Zoom Video Communications said its third-quarter net profit surged nearly 71.5 per cent from the same period last year, driven by an increase in the number of paid customers for the video-conferencing platform.
Net profit surged to $340.3 million, almost $141m more than the third quarter last year, the Nasdaq-listed company said. It was up nearly 7.4 per cent on a quarterly basis.
Revenue for the three months ending on October 31 jumped 35.2 per cent to more than $1.05 billion, beating analysts' estimates of $1.02bn, according to Refinitiv.
“Through innovation and dedication, we will continue to deliver happiness to our customers,” Zoom founder and chief executive Eric Yuan said.
“We believe our global brand, innovative technologies and large customer base position us well for the future."
Zoom shares, which started the year at about $360, closed at $242.3 on Monday after falling more than 3.5 per cent.
The company increased its revenue outlook for the fourth quarter and the full financial year, with fourth quarter revenue reaching more than $1.05bn.
For the full year, Zoom estimates revenue of between $4.07bn and $4.08bn – about 52 per cent more than its earnings in the past financial year.
“We are well on our way to becoming an indispensable platform for enterprises, individuals and developers to connect, collaborate and build in the flexible hybrid world of work,” Mr Yuan said.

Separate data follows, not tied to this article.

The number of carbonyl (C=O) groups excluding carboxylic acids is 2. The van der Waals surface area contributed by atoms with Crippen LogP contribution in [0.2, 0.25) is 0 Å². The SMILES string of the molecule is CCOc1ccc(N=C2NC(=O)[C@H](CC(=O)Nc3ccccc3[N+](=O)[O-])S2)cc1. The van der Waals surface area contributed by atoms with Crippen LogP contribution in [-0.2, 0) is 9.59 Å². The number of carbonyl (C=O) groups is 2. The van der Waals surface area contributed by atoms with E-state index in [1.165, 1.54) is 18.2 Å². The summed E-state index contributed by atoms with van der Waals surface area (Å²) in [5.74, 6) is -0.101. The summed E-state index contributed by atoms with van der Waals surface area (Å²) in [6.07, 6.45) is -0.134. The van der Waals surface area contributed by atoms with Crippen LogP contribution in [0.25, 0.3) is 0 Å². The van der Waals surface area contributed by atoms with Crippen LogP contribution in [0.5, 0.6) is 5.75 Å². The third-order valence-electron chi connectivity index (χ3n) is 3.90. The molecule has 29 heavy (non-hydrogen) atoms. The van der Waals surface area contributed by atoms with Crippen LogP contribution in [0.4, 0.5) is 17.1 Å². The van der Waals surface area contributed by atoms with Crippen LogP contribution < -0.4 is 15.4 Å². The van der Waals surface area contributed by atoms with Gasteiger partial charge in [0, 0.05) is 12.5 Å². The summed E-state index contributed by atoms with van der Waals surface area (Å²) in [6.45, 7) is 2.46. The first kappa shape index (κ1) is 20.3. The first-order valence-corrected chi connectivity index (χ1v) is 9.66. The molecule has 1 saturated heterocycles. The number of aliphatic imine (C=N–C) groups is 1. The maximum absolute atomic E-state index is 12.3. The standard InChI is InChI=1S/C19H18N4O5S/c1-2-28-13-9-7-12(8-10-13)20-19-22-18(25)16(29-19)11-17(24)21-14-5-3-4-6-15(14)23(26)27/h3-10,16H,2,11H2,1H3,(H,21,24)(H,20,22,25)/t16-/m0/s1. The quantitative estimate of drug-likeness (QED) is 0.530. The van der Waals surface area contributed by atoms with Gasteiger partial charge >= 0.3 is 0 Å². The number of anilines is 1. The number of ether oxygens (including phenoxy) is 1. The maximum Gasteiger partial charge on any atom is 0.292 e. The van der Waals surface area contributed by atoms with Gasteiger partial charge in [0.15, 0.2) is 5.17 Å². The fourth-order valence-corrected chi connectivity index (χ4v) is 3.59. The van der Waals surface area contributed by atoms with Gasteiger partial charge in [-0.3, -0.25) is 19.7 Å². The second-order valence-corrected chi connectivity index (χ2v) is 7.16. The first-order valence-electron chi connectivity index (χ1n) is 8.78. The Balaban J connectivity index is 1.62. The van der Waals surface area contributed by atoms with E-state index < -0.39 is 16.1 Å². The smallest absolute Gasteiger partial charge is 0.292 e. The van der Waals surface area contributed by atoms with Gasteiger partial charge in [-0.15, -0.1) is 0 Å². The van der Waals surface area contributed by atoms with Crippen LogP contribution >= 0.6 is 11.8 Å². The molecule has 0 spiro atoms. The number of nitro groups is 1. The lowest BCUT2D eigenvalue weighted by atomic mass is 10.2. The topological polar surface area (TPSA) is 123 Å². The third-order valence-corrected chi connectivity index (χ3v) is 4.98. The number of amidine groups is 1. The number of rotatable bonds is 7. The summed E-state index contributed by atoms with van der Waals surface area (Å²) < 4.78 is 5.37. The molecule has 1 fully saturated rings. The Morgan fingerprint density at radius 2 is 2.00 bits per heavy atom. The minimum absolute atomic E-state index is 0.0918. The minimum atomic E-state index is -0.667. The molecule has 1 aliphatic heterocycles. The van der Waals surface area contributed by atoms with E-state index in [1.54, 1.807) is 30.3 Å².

He said the company expected “strong profitability and operating cash flow growth” in the coming months.
Zoom said the key “drivers of total revenue included acquiring new customers and expanding across existing customers”.
As of October 31, the company had nearly 512,100 paid customers with more than 10 employees, up by almost 18 per cent from the same period last fiscal year.
The company’s Zoom Rooms software posted a strong growth as an increased number of businesses adopted a hybrid work model in the post-pandemic era.
“The conference room strategy has become even more important than it was pre-pandemic,” Zoom’s chief financial officer Kelly Steckelberg said in a call with analysts.
The video communications platform has been adopted by businesses, schools, universities and people due to Covid-19-induced movement restrictions and lockdowns.
It became an essential service, underpinned by the increasing demand for video conferencing as companies adopted hybrid work models.
The company based in California invested more than $98.5m in research and development in the August-September period, almost 131 per cent more than in the same period last year.
It was more than 9.4 per cent of the total revenue earned during the quarter.
The company’s operating cash flow was $394.6m for the third quarter, nearly 4.1 per cent less than the same period last year.
Total cash and marketable securities stood at $5.4bn on October 31.
In the last quarter, Zoom called off its plans to buy cloud call-centre software provider Five9 for $14.7bn. This was expected to be its largest-ever acquisition.
Zoom said Five9 did not obtain the requisite stockholder support for the merger agreement.
Industry experts have said Zoom's cash reserves will help it to acquire new start-ups and competitors in video conferencing.
In June, it joined forces with German start-up Karlsruhe Information Technology Solutions-kites, a translation software maker.
It was also part of an alliance that bought a minority stake in software company Assembled in March and acquired Keybase Financial Group, a secure messaging and file-sharing service, last year.